MySQL Optimisation – How to tune MySQL
MySQL is a free and open-source relational database management system. Its name is a combination of “My” (the name of co-founder Michael Widenius’s daughter) and “SQL”, which is the abbreviation for Structured Query Language.
MySQL can be used for anything from a simple shopping list to a picture gallery or the vast amounts of information in a corporate network. To add, access, and process data stored in a database, you need a database management system such as MySQL Server.
With large applications, the sheer amount of data can lead to performance issues.
Consider Hardware Resources
First, if you’re using the older style spinning hard disk drives (HDD) you may want to upgrade to either SATA or NVMe solid-state drives (SSD) for a huge performance improvement.
There are various tools available to check disk input/output usage. The most common ones are:
Here is a screenshot of atop:
The processor is an important choice. As MySQL is fully multithreaded and makes use of all CPUs made available to it, the more powerful and more processing cores, the better.
There are various tools available to check CPU usage. The most common ones are:
Here is a screenshot of htop:
To improve the performance of database operations, MySQL allocates buffers and caches to RAM. In the default configuration, MySQL is designed to be run on a computer that has at least 512MB of RAM. Several cache and buffer-related MySQL system variables can be configured to improve performance. MySQL can also be configured to run on systems with limited memory by modifying the default configuration.
If the MySQL server is hosted online, then it’s important to have a good network connection. A bad network connection can lead to increased latency, dropped packets, and even server outages.
Use InnoDB, Not MyISAM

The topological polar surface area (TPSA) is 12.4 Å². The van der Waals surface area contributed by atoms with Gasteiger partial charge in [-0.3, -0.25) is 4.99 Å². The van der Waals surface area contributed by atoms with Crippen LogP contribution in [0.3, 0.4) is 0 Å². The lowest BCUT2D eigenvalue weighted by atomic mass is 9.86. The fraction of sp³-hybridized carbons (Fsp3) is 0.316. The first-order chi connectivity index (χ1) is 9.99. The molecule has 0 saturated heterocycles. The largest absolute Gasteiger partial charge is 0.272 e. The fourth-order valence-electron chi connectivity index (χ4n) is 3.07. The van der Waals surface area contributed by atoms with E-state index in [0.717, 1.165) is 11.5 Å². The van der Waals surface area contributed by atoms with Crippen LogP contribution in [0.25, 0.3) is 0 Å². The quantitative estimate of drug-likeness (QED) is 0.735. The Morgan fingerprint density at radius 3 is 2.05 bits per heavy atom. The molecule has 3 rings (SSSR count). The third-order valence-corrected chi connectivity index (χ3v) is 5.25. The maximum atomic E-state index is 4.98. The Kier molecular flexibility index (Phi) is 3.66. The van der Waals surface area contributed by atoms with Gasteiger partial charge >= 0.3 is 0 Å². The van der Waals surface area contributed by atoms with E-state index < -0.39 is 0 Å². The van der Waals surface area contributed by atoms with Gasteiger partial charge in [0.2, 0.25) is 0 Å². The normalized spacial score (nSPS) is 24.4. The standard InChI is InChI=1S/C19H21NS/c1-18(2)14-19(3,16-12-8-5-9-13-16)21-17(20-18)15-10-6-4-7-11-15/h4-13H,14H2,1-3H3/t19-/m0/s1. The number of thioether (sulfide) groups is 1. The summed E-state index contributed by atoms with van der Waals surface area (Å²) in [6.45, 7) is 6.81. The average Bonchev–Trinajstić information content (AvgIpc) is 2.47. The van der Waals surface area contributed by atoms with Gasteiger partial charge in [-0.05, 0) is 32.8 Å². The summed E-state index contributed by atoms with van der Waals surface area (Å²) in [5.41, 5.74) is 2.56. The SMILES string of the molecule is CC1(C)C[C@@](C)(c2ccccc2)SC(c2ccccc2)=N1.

MyISAM is one of the older database styles used by some MySQL databases. It is a less efficient database design. The newer version of InnoDB supports more advanced features and has optimisation mechanisms built-in.
Pages are kept in InnoDB clustered indexes and arranged chronologically in physical blocks. For values that are too large for one page, InnoDB moves them to another location before indexing them. With this feature, relevant data stays in the same location on the storage device, which means the physical hard drive can access the data more quickly.
default_storage_engine = InnoDB
Use the Latest Version of MySQL
A part of the ongoing development includes performance enhancements. Some common performance adjustments may be rendered obsolete by newer versions of MySQL. In general, it’s always better to use native MySQL performance enhancement over scripting and configuration files.
The MySQL Tuner is a Perl script that allows you to review a MySQL installation quickly and make changes to increase performance and stability. A brief overview of the current configuration variables and status data is given along with a few basic performance suggestions.
MySQLTuner supports ~300 indicators for MySQL/MariaDB/Percona Server in this last version.
You can run MySQLTuner with the following command:
perl <(curl -s https://raw.githubusercontent.com/major/MySQLTuner-perl/master/mysqltuner.pl)
Once it has run, it will give you a list of recommended changes:
Variables to adjust: *** MySQL's maximum memory usage is dangerously high *** *** Add RAM before increasing MySQL buffer variables *** join_buffer_size (> 256.0K, or always use indexes with JOINs) tmp_table_size (> 16M) max_heap_table_size (> 16M) table_definition_cache(400) > 28747 or -1 (autosizing if supported) performance_schema = ON enable PFS innodb_buffer_pool_size (>= 7.0G) if possible. innodb_log_file_size should be (=16M) if possible, so InnoDB total log files size equals to 25% of buffer pool size.
Important! Always backup your MySQL configuration before making changes:
MySQL tmpdir as tmpfs
Another method of speeding up MySQL on well optimised servers is to set up a tmpfs volume to be used as MySQL’s tmpdir. This speeds up MySQL performance dramatically as any temporary queries are handled in RAM, not Disk.
First, create the tmpdir file:
Correct the file owenership:
chown mysql:mysql /var/lib/mysqltmp
Note the uid & gid of MySQL on the system. This will be used to mount the folder in fstab.
Edit /etc/fstab and add the following line, replacing XXX with your uid & gid:
tmpfs /var/lib/mysqltmp tmpfs rw,gid=XXX,uid=XXX,size=512M,nr_inodes=20k,mode=0700 0 0
Mount the newly created tmpfs:
Edit /etc/my.cnf and the following:
Restart MySQL to apply the changes:
systemctl restart mysqld
You should now see the newly mounted tmpfs:
[root@quickhostuk ~]# df -h Filesystem Size Used Avail Use% Mounted on /dev/sda1 79G 60G 16G 79% / tmpfs 512M 0 512M 0% /var/lib/mysqltmp